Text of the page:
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Thread: graph 6

  1. #1
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    graph 6

    (a) Prove that if $\displaystyle F$ and $\displaystyle H$ are graphs of order m and n, respectively, then $\displaystyle r(F,H) \leq r(m, n)$.
    (b) Determine $\displaystyle r(P_{4}, P_{4})$.
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  2. #2
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    cheers!

    (a) Every graph $\displaystyle F$ of order $\displaystyle m$ is a subgraph of $\displaystyle K_m$ and Every graph $\displaystyle H$ of order $\displaystyle n$ is a subgraph of $\displaystyle K_n$. Let $\displaystyle p = r(m,n)$. Then every blue/red coloured $\displaystyle K_p$ contains a blue $\displaystyle K_m$ or a red $\displaystyle K_n$, so it contains a blue subgraph $\displaystyle F$ or a red subgraph $\displaystyle H$. This means that $\displaystyle r(F,H) \leq r(m,n)$.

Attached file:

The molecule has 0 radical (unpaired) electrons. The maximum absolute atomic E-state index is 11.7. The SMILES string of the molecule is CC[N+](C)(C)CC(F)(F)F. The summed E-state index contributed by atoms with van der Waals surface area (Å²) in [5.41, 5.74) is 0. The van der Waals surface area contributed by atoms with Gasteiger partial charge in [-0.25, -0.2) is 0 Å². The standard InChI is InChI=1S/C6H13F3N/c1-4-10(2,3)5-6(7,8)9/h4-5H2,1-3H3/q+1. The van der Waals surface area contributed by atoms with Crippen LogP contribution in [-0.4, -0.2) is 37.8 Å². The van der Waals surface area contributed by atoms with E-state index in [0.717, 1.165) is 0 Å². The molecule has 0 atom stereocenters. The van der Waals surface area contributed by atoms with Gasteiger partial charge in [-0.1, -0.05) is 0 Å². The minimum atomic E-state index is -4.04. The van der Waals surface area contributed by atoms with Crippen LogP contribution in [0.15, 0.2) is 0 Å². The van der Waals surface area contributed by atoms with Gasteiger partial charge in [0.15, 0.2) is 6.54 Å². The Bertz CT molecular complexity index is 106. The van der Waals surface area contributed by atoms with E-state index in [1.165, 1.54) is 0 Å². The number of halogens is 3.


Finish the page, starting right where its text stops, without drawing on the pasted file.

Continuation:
(b) Firstly note that $\displaystyle r(P_4,P_4)>4$
    Spoiler:

    Colour one triangle of $\displaystyle K_4$ with red and the rest of edges blue. Is there a red path $\displaystyle P_4$ or a blue path $\displaystyle P_4$ in such coloured graph?

    Then consider $\displaystyle K_5$ coloured with blue and red. Each vertex must have at least two red incident edges or at least two blue incident edges. Pick one vertex $\displaystyle a$ and suppose, without loss of generality, that two of its incident edges, $\displaystyle ab$ and $\displaystyle ac$, are red. Denote $\displaystyle d,e$ two remaining vertices. If any one of the edges $\displaystyle db$, $\displaystyle dc$, $\displaystyle eb$, $\displaystyle ec$ is red, then this edge together with $\displaystyle cab$ forms a red $\displaystyle P_4$. If they are all blue, then $\displaystyle dbec$ is a blue $\displaystyle P_4$. Thus, $\displaystyle r(P_4,P_4) = 5$
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